West Asia People - People of Mesopotamia and Iran
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West Asian People

Mari warrior
Semitic Warrior
from Mari

The people of West Asia can be divided into three language groups, which also more or less match up with cultural divisions. There are the Semites, who lived mainly along the Mediterranean coast and south into Arabia, then west into Egypt, Libya and Tunisia. There are the Indo-Europeans, who started between the Black Sea and the Caspian Sea, but migrated south about 2500 BC into Mesopotamia and the Iranian plateau. And there are the Turks, who arrived later, around 900 AD, and dominated Turkey, with considerable influence further south into Syria and Iraq.

By and large, the Semites were nomads, who travelled around with their donkeys and sheep, and did not live in cities. The Egyptians and Phoenicians did settle down, but the other Semites - the Berbers, the Jews, the Assyrians, the Akkadians, the Arabs - were mainly nomadic.

The Indo-Europeans and Turks were mainly cattle-herders and horse-riders. These are the Hittites, the Persians, the Parthians, the Seljuks, the Ottomans.

All of these nomad groups, Indo-European, Turkish, and Semitic, have a strong focus on the family. This is perhaps invariably true of travelling people, who habitually travel in small groups based on the family. It was very important who inherited the family property - whether that was cattle or land - and generally it was sons who inherited.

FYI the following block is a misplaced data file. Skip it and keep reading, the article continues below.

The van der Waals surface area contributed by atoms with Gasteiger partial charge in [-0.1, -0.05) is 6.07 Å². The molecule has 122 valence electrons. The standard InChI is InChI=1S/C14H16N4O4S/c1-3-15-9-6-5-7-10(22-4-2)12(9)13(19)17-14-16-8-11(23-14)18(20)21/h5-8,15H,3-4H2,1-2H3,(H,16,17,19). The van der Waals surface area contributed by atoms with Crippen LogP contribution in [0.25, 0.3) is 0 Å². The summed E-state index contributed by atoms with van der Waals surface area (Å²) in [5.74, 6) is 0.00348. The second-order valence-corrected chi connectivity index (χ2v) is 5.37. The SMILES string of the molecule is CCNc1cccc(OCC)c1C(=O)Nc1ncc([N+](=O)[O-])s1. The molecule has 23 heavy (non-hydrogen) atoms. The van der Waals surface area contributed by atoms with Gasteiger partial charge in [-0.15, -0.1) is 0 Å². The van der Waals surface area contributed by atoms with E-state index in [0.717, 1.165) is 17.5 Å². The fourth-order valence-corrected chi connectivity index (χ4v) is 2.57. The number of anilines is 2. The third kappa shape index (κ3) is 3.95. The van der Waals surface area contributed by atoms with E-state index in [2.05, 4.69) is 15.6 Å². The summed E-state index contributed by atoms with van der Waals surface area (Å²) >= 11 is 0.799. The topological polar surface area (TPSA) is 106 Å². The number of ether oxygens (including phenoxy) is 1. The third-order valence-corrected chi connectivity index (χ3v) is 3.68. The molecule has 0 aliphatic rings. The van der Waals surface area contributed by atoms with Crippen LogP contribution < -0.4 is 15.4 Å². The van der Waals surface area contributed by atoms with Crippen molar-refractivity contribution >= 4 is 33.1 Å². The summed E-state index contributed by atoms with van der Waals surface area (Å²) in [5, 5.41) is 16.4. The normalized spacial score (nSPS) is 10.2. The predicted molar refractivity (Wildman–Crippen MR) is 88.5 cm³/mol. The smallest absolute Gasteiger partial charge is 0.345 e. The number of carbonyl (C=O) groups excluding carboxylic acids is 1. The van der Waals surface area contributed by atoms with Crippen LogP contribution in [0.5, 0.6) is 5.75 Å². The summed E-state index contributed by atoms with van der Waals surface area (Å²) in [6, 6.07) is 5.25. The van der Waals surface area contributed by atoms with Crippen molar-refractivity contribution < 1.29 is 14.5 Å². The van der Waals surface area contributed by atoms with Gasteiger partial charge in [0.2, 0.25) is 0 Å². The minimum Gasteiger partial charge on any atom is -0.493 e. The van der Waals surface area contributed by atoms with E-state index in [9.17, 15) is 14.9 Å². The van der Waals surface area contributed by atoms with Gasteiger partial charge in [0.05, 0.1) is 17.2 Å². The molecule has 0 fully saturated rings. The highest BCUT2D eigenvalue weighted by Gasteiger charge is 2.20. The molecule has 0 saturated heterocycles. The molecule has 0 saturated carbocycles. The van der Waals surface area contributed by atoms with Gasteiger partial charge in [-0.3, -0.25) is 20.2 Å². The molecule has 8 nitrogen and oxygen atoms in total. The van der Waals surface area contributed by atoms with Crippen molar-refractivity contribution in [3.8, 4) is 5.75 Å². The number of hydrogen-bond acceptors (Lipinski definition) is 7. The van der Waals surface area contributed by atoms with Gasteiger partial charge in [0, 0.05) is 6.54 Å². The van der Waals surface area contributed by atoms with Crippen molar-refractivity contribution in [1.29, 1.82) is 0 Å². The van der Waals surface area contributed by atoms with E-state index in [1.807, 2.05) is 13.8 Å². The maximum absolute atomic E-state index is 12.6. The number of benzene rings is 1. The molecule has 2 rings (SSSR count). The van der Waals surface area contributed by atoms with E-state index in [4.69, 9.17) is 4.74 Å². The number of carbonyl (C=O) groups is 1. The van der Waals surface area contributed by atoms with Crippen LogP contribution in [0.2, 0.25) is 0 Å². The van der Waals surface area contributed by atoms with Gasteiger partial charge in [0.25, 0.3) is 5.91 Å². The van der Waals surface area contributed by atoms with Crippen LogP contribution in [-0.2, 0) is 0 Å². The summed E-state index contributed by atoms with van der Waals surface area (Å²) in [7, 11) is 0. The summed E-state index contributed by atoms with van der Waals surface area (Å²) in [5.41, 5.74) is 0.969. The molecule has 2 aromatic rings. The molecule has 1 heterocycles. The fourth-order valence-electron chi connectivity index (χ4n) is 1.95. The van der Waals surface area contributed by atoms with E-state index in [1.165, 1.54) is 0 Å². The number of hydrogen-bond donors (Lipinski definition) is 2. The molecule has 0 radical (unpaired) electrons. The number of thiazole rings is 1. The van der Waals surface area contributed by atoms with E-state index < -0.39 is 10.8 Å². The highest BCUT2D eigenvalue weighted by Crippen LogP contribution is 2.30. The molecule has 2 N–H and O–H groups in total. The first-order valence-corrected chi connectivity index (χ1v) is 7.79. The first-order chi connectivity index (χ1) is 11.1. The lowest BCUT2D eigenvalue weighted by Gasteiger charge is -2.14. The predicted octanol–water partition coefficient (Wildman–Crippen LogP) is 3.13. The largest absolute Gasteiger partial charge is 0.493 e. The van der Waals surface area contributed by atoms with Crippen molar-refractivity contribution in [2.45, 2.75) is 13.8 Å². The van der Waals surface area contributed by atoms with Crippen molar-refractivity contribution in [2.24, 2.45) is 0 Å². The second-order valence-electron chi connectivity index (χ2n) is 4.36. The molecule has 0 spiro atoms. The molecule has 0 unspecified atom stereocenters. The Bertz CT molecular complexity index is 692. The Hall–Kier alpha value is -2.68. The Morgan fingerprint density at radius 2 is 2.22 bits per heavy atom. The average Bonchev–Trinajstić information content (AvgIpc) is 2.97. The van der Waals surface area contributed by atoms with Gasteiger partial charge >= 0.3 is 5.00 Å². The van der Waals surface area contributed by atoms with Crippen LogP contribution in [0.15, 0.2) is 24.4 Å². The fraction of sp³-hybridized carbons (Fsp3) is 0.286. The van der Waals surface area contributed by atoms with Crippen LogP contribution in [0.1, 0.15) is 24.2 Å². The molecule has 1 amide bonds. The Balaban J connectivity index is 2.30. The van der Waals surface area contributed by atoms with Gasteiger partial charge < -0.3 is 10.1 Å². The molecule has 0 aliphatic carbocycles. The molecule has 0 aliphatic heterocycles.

The general tendency seems to be for men to control the family, and for women to remain in seclusion. That is, women traditionally do not go out in public much, and if they do they wear a veil over their faces or at least a head-covering and long robes and cloaks.
But where West Asian people did settle down in cities and begin farming, this tradition collapsed, and women soon took active parts in business and religious activities, and no longer wore veils. In general, city life tends to favor the individual over the family, which seems to empower women. This sort of city life is typical of the Sumerians, the Babylonians, the Parthians, and the Egyptians.

As you might expect in a society where the family was very important, friends have generally not been emphasized in the cultures of West Asia. Even so, the greatest pieces of literature from West Asia do present images of close friends who care very much about each other. In the Epic of Gilgamesh, Gilgamesh almost dies of grief when his friend Enkidu dies. In the Bible, the friendship between David and Jonathan is famous. Jesus advocated leaving your mother and father to form a "new family" of your "brothers and sisters in Christ."

More about West Asian slaves and schools

Bibliography and further reading about ancient West Asian people:

More about slaves and schools
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Karen Carr is Associate Professor Emerita, Department of History, Portland State University. She holds a doctorate in Classical Art and Archaeology from the University of Michigan. Follow her on Instagram or Twitter, or buy her book, Vandals to Visigoths.
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